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A source of satisfaction

When surveyed about what aspects of their lives give them happiness most people cite such reasons as family and friends, a decently paid job, or interesting hobbies. Sorin Hershko may have some or all of those. I don’t know. But in addition to any other sources of satisfaction he also has this:

40 years on, child hostages look back on Entebbe raid.

But the most emotional part of the day at the Peres Center, for most of the former hostages, came from the chance to reunite with Sorin Hershko, the IDF soldier who became a quadriplegic from an injury sustained during the operation and who was on hand to witness the celebration and receive an honorary certificate from the Peres Center for his bravery and heroism.

“After 40 years to see the children, to see the kids…”

Hershko said, trailing off, a broad smile on his face.

“I still them call children, despite the fact that they are all grown up and have families and their own children.

For me it is very important to see them and I am very satisfied that they are all here and well.”

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21 comments to A source of satisfaction

  • Gene

    It is always bracing and valuable, in these times when the merest reduction in EU subsidies is the occasion for the rending of garments and hysterical claims of brutality, to be reminded of what real hardship and heroism look like.

  • shlomo maistre

    Beautiful.

    Operation Entebbe was one of Israel’s finest moments.

    To me it is probably the third best moment in Israel’s history, with Operation Opera at number two and Operation Focus at number one.

  • Snorri Godhi

    Shlomo: Entebbe was one of the finest moments for all of humankind.

    It is right to celebrate people like Sorin Hershko, and try to contribute to his life satisfaction. However, we also have to accept that, for most people, the greatest sense of achievement comes from making money and raising children, and there is nothing wrong with that: it is better to live in a world with limited demand for heroes.

  • Julie near Chicago

    Natalie, thank you.

  • Rob

    I wonder what Corbyn & Co think of Entebbe.

  • Rob

    From Wikipedia:

    “thirty (some[who?] say 11)[4][5] Soviet-built MiG-17s and MiG-21s of Uganda’s air force were destroyed.” (in the raid).

    Ouch. Bet Amin had second thoughts after that.

  • I wonder what Corbyn & Co think of Entebbe.

    Damn those uppity jooooooooooooos for saving their hostages! Or something to that effect.

  • Paul Marks

    Yes indeed – it was a wonderful victory of good over evil.

  • Brian Swisher

    Don’t forget- the raid’s commander and only KIA was Yonatan Netanyahu, Binyamin’s older brother.

  • jsallison

    Good to remember.

  • Jacob

    “the greatest sense of achievement comes from making money and raising children”

    The greatest sense of achievement comes from performing some job well – writing a cool piece of software, producing a nice gadget, developing some new medicine, running a good business, writing a nice story, etc.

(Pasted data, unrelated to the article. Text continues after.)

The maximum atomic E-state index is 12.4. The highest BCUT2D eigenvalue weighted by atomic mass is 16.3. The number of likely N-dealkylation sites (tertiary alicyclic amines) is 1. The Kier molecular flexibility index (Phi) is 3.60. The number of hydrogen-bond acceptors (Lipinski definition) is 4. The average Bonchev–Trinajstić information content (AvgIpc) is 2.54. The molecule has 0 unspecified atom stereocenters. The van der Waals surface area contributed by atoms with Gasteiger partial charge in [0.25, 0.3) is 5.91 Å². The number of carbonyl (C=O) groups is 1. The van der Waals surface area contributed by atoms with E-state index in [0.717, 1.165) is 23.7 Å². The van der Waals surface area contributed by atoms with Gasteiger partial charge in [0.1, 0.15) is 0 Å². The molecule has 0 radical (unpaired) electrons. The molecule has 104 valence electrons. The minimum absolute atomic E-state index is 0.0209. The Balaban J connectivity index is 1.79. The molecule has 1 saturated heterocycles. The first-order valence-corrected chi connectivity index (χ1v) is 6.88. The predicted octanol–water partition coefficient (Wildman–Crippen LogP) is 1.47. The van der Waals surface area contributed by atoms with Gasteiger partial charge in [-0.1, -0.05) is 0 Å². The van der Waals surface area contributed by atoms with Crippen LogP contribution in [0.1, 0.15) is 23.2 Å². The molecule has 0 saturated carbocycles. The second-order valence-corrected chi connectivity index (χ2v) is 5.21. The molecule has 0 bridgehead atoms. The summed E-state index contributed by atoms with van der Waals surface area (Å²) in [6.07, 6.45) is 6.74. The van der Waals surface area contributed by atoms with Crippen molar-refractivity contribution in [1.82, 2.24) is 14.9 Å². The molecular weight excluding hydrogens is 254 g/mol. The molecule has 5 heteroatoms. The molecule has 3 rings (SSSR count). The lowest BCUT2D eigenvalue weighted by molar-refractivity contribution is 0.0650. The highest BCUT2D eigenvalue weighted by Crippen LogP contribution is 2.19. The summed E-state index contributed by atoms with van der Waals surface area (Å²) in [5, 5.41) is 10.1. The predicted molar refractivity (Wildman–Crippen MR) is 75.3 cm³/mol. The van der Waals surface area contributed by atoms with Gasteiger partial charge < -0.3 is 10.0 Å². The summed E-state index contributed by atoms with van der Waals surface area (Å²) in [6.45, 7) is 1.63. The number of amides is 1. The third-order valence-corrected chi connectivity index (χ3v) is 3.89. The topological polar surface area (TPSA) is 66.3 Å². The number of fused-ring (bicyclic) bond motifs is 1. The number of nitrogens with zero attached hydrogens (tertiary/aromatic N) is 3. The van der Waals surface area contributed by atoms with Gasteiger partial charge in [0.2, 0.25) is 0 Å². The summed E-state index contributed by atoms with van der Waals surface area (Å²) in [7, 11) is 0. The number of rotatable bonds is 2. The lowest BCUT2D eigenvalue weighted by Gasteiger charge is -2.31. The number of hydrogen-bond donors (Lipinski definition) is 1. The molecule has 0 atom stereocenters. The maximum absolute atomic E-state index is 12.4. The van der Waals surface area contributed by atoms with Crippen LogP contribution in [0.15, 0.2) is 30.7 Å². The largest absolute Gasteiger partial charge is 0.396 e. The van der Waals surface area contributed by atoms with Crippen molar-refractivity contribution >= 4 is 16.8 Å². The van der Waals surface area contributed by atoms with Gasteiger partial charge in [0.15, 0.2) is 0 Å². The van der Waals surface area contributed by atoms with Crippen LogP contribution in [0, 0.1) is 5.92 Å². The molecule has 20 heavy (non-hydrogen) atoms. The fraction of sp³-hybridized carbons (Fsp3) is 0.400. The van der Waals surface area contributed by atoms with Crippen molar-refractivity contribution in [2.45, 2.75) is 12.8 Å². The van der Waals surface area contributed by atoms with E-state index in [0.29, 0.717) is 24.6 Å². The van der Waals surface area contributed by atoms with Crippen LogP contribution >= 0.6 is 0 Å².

Making money is good, but secondary to the “sense of achievement”. It would be wrong to imply that making money is the essential component of a sense of achievement.

  • lucklucky

    “I wonder what Corbyn & Co think of Entebbe.”

    Sad because Israel did kill some of is terrorist friends and continued the tradition of Western World.

  • Mr Ed

    Mr Netanyahu has been to Entebbe for the 40th anniversary of the rescue.

    In Entebbe, the prime minister said: “I learned from my brother that you need two things to defeat the terrorists: clarity and courage.”
    “When terrorism succeeds in one place it spreads to other places, and when terrorism is defeated anywhere it is weakened everywhere. This is why Entebbe… was a victory for all humanity.”

    Unlike Israel’s support for Argentina in 1982, but perfection is denied us all.

  • Alisa

    Unlike Israel’s support for Argentina in 1982, but perfection is denied us all.

    Indeed, especially as there is a vast difference between a country (in this case Israel – in which Bibi did not even reside at the time, IIRC), and it’s government.

  • Julie near Chicago

    Alisa, lot of that going around. :>(

  • Alisa

    Of course Julie – and yet it still needs pointing out.

  • Mr Ed

    especially as there is a vast difference between a country (in this case Israel – in which Bibi did not even reside at the time, IIRC), and it’s government.

    Same with Gaza?

    Is that always a helpful distinction, e.g. Germany 1939?

  • Snorri Godhi

    there is a vast difference between a country (in this case Israel – in which Bibi did not even reside at the time, IIRC), and it’s government.

    Indeed; though, in my view, Israelis need not distance themselves from their government; not much, anyway.
    In view of recent events, it is also important to remember that there is an even more vast difference between the EU and the people of the member states.

  • Alisa

    though, in my view, Israelis need not distance themselves from their government; not much, anyway.

    Of course not, not from the current one, and at least not on foreign policy (for the most part). However, I don’t see what the current electorate of Israel and its current government have to do with the decisions made by Israel’s government of 1982.

    Is that always a helpful distinction

    Of course not.

    e.g. Germany 1939?

    Wasn’t alive then, so no idea, frankly.

    Same with Gaza?

    Which Gaza, that of 1982, that of 2016, or that of 1939?

  • Mr Ed

    Evasion, doesn’t help.

  • Alisa

    Feel free to elucidate as to evasion of what.